Web designers, developers, bloggers and even major media businesses have all been surrounded by the “Web 2.0” buzz recently. The philosophy behind the second generation of World Wide Web is that the people who access the internet and use the web shouldn’t passively absorb what’s available – rather, they should contribute, share, collaborate and customize technology for their own purpose or for the communities. The technologies covered by Web 2.0 include (by no means limited to just these) blogs, tags, social bookmarking and AJAX.
The philosophy behind Web 2.0 differs sharply from the old “Web 1.0” method in which a small number of writers/designers created web pages for a large number of readers. Web pages were static and rarely updated, and only the tech-savvy could update or contribute to the development of the web. For example; people would visit Microsoft.com for Windows issues, Adobe.com for graphic design issues, CNN.com for news and so on. But over time, more and more people started writing content rather than just reading it. Everyone had something to say or contribute which resulted to information overload. There was a high need of organizing the data/information contributed by everyone as personal publishing went mainstream. It became increasingly evident that the Web 1.0 paradigm had to change.
Enter the Web 2.0 world, a revelation of the web in which information can be contributed by everyone and distributed over dozens of domains. The web of documents has shaped into a web of data. The Web 2.0 is here to stay and the tools, interfaces associated with it will become the frontier of design innovation. And the evidence is already here with portals, search engines, RSS aggregators, web services and APIs (Application Programming Interfaces). With a change in perspective of the web, there has also been a change in the way websites are being designed.
Following are the main themes covering design in Web 2.0:
1. Providing ‘Web Services’
The early years of the web witnessed sites which were nothing more than a mere collection of web pages. Sites were more like a company ‘brochure’ designed in HTML with some flash content. But in the late 90s (especially towards the 21st century) with the advent of XML technologies and web services, web designing concepts started changing. Web 2.0 is all about sharing, and these technologies facilitated content sharing and transferring between different systems. Visual design was no more an interface to the content but web services became programmatic interfaces to the same content instead.
2. Content is ‘King’
Content was never more important. With the advent of next phase of the web various apps such as RSS, search, videos, and social media (just to name a few) can unlock content from ANY corner of the web. Design in the ‘Web 1.0’ era was all about creating a visually attractive and compelling website on the web. But since content can no longer be restricted in a single place (unless you try escape from the social web which trust me is very harmful), it’s important to concentrate on the content itself. So instead of just building a website, create useful and informative content. Web designers should think beyond sites and figure out how to brand the content instead.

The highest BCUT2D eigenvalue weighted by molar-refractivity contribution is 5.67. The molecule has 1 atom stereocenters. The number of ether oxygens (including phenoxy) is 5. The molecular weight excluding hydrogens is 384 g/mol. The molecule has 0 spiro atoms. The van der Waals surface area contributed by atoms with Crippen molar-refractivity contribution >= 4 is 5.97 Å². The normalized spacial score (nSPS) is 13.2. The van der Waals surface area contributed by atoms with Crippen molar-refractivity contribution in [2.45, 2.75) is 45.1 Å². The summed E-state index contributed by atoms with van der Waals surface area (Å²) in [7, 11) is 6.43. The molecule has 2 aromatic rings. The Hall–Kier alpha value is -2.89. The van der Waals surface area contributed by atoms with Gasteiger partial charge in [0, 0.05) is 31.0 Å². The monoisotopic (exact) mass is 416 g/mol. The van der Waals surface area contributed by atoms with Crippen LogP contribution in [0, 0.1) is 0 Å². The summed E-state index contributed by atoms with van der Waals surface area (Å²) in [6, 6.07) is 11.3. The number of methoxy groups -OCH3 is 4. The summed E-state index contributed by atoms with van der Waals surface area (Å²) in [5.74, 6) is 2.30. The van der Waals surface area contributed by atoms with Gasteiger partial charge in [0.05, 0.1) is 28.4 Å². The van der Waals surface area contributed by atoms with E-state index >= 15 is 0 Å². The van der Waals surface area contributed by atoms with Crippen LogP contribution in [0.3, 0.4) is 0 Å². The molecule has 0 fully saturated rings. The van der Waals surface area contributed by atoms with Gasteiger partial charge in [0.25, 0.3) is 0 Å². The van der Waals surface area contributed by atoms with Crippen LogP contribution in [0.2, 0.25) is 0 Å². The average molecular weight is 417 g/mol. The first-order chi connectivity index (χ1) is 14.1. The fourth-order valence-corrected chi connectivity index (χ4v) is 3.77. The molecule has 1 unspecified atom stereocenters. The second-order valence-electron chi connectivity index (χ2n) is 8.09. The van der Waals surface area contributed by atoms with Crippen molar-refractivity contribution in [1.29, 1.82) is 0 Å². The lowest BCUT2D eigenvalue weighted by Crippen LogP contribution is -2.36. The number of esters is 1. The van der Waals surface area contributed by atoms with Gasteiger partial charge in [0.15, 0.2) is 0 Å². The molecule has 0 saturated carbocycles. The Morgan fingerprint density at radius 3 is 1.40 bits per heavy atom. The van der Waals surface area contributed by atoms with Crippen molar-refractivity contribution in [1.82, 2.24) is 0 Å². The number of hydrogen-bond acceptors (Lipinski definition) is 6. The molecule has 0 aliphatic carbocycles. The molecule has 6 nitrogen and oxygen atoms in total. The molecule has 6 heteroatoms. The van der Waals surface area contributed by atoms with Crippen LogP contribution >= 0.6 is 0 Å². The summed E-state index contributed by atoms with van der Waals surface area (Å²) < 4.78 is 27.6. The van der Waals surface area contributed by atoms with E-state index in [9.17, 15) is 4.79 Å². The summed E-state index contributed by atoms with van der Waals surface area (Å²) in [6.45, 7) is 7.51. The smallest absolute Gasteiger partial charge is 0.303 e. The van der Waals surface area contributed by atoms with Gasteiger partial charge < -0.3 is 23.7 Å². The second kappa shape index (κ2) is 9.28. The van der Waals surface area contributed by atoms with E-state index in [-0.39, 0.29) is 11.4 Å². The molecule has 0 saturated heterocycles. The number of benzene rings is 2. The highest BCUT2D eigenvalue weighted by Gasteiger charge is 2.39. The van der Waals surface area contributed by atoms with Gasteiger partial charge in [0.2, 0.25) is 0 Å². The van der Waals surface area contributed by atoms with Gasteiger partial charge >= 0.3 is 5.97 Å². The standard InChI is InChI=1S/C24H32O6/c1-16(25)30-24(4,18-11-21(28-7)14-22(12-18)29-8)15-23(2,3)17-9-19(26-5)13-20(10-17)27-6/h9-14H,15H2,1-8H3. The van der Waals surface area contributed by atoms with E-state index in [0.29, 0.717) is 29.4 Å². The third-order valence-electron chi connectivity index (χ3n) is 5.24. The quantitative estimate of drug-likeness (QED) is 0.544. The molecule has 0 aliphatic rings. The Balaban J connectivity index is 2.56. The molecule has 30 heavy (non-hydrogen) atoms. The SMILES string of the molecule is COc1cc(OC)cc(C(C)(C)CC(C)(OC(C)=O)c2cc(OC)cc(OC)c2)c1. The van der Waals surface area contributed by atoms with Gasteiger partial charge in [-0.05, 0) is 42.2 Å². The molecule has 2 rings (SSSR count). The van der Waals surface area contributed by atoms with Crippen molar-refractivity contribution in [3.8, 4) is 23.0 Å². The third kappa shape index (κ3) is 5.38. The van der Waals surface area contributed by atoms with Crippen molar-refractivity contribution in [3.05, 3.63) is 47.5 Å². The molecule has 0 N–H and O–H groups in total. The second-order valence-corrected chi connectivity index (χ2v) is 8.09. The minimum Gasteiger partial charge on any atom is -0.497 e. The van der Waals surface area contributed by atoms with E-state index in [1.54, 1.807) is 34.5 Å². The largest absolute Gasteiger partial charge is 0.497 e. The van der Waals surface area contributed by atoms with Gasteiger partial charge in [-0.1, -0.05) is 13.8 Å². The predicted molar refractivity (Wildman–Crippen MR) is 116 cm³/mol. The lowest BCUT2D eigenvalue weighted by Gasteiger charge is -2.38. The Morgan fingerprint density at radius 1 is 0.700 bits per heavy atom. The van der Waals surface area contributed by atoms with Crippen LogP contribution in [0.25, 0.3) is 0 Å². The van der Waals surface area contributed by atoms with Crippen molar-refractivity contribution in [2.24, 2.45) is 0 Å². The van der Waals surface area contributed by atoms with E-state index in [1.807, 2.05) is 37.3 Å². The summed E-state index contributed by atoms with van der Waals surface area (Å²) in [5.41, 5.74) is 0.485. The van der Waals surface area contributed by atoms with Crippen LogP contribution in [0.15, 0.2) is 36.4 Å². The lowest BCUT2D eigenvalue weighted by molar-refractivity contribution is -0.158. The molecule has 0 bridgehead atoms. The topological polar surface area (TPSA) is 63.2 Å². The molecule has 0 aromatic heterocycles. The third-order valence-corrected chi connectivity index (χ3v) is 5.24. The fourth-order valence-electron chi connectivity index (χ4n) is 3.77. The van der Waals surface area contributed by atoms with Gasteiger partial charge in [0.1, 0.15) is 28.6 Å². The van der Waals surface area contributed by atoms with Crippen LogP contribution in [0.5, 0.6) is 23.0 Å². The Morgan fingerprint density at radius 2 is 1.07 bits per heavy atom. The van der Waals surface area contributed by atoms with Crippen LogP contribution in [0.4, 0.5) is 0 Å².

3. Emergence of distributive navigation
With the rise of the social web, it is highly likely that content will be first encountered away from the domain to which it originally belongs. So navigation to reach a specific item is not only limited to the navigation on the site but a user can navigate throughout the web to reach to your content. Navigation/users can come in a form of a feed reader (RSS), searches, and links on blogs etc. Visitors/users might even read content without ever visiting the domain it comes from. Navigation schemes (as we know them) will be used less. The most used navigation paths will emerge solely from user behavior and not from sites or navigations specially designed for it.
4. Importance of Programming
In the Web 2.0 world, words and semantics are more important than presentation and layout. Content which is extremely important (as mentioned above) moves around the web freely and is accessible by programming means. Designers need to be comfortable with various web services and think beyond presentation. Web 2.0 is a world of thin front ends but powerful back ends. Branding of content as well as sites is important to survive. Knowledge of programming hence becomes very important to design sites in this phase of the web.
The effects of the shift towards Web 2.0 are far reaching, and designers and developers are one of the many groups affected by this. Two points to keep in mind when designing a web 2.0 website is that, firstly a bit of technical knowledge is indispensable and secondly treating content as a unified part of website design.